appointed composer and chamber musician at the Spanish court. He then moved to 
Berlin at the invitation of King William ll of Prussia, as his chamber composer. So 
here is a perfect example of the movement of the musicians of the day. No one 
was ignorant of the current interpretations and styles that were prevalent in 
musical literature at this time all over Europe. There were crosscurrents of 
musical knowledge and if you take into account, once more, that Scarlatti 
wrote many of his pieces at a much later date in his life, that is all the more 
reason to conjecture that he was aware of the different methods of 
interpretation and that perhaps these ideas are not written in for the very same reason 
that the French ideas were not written in. It was understood by artists of the 
time.
Now take into account that theoretically Farinelli wrote down the Scarlatti 
pieces and that Czerny eventually got a hold of them. Do we really trust that 
Czerny did not elaborate, reorganize, and generally "clean up" the scores 
before the music was once again passed on? I do not postulate that he did this with 
any hostility. I believe he might have thought he was making it easier for 
everyone.
So now we get to the crux of the matter and to the points that Bradley Lehman 
brought up. I believe that we can discuss Soler in this same context. First 
let us address the idea of speed. There is a great impulse to throw oneself 
into the stream of notes cascading down a scale or arpeggio. There is a physical 
delight in pushing the energy to untold speed and danger. Does that make it 
right? First we need to distinguish between how we feel and what others listen 
to. This is crucial!!!! Just because we are getting a rush, it does not mean 
the audience is. As a matter of fact, frequently the faster a piece of Spanish 
music is played the more uncomfortable the audience can be. Because the 
audience wants to participate. When the performer gives in to and is unable to 
modulate his speed, the audience is left out as the performer indulges himself. So, 
if we accept this for a moment, what happens next? The piece must be evaluated 
as a dance. In the case of the pieces that Louisa Morales performed in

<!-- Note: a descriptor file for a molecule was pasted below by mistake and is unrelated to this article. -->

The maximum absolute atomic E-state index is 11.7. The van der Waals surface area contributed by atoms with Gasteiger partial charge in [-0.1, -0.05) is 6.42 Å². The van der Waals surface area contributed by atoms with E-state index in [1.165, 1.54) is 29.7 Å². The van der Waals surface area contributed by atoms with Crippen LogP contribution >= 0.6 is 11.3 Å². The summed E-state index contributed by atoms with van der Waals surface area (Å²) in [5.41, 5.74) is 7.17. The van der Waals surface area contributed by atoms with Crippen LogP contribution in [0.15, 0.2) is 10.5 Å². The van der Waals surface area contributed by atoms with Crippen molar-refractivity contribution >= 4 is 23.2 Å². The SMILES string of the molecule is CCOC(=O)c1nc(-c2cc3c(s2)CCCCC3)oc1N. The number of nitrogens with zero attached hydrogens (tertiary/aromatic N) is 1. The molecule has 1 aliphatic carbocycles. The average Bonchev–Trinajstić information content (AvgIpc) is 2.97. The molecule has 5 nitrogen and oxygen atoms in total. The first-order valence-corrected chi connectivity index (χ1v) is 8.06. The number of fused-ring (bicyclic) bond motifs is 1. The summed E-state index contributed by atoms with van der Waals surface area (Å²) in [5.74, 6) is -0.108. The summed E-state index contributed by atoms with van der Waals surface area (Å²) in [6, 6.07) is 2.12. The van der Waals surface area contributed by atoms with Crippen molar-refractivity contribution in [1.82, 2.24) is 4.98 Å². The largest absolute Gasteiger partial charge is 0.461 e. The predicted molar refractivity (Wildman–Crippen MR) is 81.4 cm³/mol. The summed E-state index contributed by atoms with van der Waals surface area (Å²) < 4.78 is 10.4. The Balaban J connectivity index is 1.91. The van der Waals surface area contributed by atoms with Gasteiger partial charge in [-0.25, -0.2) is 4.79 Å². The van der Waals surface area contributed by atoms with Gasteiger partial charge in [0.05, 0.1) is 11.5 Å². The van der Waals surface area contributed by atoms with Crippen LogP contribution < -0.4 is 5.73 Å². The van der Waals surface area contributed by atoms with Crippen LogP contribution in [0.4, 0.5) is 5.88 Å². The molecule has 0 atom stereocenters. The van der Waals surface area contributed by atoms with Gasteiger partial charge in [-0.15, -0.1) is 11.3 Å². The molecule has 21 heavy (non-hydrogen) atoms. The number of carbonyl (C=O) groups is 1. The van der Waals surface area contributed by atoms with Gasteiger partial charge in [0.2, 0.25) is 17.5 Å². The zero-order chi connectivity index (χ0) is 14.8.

Vermillion, the dance aspect of the pieces dictated the speed at which they were 
played. I have heard her perform them more quickly…although not at breakneck 
speed. Secondly, so often a piece will reflect the different timbre of the many 
different instruments ( and the sounds of the street etc.) that were performed 
in Spain at the time the piece was written. In order to bring this out, a 
slower speed is a tastier option. Thirdly, the character of the piece, the drama, 
the personality, must be accessed with the understanding that the piece can 
actually change midstream as can the tempo. 
What Lehman describes works if it is not done as an indulgent and 
disrespectful approach to the piece. This of course depends on if one is playing for 
oneself or playing for others. For example, Lehman states that at times the Soler 
Fandango is "…saucy, burlesque…with a mental image of a dancer going wild…" 
That would call for any number of dynamic choices and yet always within the 
realm of respect to the composer.
These topical issues are of great concern to me and I deal with them on a 
daily basis. I hope this has been illuminating to all of you.
Sheli Nan
Sheli Nan is the published composer of a number of works both for solo 
harpsichord and for ensemble. Her pieces can be viewed and heard at www.shelinan.com 
under the "scores" section. Her work is published by PRB Productions of 
Albany ,Ca. Among her many scores is apiece entitled, "! Fandango Ardiente!". She 
was the first harpsichordist ever invited to Spain to perform and she has just 
been invited by the Cuban government to perform at El Teatro Nacional En La 
Habana, Cuba.